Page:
“The government will let you own a restaurant if you serve 50 people or less,” he said. “So, the best restaurants are at people’s houses and you have to have a guide to find them.”
Jones said they also visited the Floridita, one of Cuba’s most famous restaurants and the one legendary author Ernest Hemingway used to frequent.
“We were there on July 26, which is a national holiday in recognition of the day when Fidel Castro landed his boat on the island,” he said.
Jones said it was on that day they visited the Museum of the Revolution.
“What was interesting was while I was there, I did not find one restroom which had a toilet seat or toilet paper,” he said. “I went to where everyone celebrated this new way of living and there is no toilet paper or toilet seat.”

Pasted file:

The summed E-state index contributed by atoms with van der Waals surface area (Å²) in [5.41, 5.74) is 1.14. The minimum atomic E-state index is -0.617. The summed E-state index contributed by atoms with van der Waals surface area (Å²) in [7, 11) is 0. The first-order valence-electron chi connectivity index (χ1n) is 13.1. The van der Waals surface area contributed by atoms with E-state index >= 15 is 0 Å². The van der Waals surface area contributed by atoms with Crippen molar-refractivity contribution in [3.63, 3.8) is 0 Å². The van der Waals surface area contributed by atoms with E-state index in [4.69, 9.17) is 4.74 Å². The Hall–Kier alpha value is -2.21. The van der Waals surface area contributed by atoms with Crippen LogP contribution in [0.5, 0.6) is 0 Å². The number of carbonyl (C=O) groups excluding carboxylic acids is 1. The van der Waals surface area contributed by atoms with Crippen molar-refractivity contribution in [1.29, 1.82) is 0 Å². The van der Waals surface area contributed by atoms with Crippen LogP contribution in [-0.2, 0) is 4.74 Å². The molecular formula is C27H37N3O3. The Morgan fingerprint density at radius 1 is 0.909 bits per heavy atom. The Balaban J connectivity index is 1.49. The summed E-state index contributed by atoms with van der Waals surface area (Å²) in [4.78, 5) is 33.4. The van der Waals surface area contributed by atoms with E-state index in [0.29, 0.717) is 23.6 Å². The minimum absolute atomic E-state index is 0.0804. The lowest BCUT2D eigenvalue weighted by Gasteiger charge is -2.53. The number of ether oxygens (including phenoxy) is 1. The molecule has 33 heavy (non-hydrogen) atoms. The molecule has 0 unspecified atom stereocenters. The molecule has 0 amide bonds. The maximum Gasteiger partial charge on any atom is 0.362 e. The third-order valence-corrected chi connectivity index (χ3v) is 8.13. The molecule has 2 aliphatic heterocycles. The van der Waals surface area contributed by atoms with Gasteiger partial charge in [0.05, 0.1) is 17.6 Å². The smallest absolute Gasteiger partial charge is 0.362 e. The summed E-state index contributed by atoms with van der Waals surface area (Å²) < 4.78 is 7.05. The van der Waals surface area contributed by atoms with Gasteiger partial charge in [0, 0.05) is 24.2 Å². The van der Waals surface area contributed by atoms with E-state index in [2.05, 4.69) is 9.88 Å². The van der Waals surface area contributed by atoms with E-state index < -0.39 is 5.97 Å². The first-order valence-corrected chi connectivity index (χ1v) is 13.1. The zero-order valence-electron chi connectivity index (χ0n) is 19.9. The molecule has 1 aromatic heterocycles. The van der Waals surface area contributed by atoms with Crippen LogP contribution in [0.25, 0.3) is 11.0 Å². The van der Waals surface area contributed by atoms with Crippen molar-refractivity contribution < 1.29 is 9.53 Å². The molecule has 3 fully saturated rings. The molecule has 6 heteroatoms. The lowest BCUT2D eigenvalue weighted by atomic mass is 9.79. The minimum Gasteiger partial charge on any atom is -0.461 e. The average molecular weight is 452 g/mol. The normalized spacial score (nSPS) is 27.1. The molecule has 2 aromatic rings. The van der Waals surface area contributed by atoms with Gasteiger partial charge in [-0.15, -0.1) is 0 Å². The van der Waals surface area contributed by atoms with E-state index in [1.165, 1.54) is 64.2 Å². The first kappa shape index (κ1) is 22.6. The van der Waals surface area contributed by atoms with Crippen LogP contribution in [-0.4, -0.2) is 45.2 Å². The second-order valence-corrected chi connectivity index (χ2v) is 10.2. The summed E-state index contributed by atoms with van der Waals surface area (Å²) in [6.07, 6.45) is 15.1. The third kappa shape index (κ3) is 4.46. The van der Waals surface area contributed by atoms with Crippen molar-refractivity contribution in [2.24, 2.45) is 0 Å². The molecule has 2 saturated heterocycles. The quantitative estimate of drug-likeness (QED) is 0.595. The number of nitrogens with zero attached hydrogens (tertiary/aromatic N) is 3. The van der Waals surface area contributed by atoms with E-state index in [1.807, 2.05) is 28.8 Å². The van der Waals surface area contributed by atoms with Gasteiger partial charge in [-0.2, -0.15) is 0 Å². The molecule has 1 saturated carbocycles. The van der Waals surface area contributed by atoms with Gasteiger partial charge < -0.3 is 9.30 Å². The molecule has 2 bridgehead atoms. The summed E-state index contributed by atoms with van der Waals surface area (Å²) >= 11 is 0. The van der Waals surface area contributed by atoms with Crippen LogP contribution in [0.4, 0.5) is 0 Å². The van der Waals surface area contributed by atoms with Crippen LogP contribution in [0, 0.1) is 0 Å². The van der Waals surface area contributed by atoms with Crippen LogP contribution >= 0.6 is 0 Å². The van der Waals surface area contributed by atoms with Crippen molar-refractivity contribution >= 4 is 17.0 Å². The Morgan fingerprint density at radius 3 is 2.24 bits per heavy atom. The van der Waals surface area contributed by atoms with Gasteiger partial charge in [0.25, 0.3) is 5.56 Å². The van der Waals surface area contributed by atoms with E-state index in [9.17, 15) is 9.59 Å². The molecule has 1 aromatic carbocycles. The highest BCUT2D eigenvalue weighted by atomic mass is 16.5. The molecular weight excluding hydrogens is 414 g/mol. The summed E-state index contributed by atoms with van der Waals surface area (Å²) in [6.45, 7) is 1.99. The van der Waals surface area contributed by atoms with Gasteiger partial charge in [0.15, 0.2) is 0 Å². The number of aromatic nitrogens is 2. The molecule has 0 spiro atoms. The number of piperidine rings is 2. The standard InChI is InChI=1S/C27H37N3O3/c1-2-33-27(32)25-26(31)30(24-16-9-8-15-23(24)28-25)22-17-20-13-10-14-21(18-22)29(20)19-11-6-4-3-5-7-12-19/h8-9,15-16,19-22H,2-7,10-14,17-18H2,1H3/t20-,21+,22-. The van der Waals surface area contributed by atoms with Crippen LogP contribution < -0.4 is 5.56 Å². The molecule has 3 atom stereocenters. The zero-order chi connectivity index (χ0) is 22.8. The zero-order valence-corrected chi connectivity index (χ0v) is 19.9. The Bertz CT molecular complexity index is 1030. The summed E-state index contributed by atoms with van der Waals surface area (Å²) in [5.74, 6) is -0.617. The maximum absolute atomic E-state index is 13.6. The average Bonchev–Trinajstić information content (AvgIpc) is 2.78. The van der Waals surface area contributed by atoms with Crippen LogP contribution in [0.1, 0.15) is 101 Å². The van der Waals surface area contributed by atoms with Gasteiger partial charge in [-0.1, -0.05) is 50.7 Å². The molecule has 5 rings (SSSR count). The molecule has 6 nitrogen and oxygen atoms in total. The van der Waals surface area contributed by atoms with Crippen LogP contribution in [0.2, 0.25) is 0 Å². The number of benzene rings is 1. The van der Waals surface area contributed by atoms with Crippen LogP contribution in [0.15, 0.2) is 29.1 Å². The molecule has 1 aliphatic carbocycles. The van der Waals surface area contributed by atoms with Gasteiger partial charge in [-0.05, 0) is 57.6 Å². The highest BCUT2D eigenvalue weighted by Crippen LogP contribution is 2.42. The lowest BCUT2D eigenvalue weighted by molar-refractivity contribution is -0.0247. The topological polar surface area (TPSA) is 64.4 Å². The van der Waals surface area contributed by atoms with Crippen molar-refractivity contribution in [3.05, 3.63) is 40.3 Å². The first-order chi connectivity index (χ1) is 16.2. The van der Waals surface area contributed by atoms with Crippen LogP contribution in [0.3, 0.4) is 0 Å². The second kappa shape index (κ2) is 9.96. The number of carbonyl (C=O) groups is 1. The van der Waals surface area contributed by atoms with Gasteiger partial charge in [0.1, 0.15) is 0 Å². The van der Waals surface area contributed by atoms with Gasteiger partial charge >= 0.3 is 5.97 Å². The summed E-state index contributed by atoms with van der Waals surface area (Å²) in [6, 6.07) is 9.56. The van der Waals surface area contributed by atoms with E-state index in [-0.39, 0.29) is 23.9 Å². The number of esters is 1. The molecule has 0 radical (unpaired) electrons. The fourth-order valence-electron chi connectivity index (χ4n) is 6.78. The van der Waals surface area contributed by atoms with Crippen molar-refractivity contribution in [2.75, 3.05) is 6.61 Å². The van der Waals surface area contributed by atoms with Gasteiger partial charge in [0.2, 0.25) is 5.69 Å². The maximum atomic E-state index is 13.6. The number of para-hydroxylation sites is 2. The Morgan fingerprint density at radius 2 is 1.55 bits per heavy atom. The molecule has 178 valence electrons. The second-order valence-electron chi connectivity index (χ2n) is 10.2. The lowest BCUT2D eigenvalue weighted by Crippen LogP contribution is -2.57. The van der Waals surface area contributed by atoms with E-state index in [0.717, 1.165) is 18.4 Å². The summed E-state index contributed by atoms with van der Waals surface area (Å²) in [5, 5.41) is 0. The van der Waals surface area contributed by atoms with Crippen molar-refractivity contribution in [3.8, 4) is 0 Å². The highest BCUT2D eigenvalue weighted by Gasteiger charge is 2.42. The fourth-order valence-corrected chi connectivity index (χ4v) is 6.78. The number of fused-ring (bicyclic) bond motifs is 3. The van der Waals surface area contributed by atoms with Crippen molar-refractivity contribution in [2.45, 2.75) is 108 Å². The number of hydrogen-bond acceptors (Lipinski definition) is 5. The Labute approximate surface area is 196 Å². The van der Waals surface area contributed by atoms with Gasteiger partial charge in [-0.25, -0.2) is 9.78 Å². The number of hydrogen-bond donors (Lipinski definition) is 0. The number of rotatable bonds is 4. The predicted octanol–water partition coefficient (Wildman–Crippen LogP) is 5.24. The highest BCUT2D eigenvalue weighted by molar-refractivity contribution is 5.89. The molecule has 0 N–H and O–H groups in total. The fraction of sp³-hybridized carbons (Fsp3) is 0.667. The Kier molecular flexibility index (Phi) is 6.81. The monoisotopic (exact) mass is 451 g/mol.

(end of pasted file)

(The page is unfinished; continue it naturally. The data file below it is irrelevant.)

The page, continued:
Jones said the Cuban people are “very smart and very educated.”
“They are very poor, but you are not around lazy people,” he said. “My interpreter had a college degree and taught English in both college and high school.”
He explained the reason someone with that education remains is the amount of money it takes to buy a visa to exit the country.
“She was 54 years old, and they raised the money for their daughter to leave,” Jones said. “That is what I would do for my sons.”
Jones also said the internet is important, but expensive.
“The first day I had a $1,000 bill,” he explained. “It’s $3 a minute. What we get for free, they have to pay the government. When you make $20 a month, that’s a big ticket.”
“I’m going to try to stick them on that one,” he said with a laugh.
Jones took his boat to the island, and discovered the intense scrutiny with which the Cuban government checks its visitors.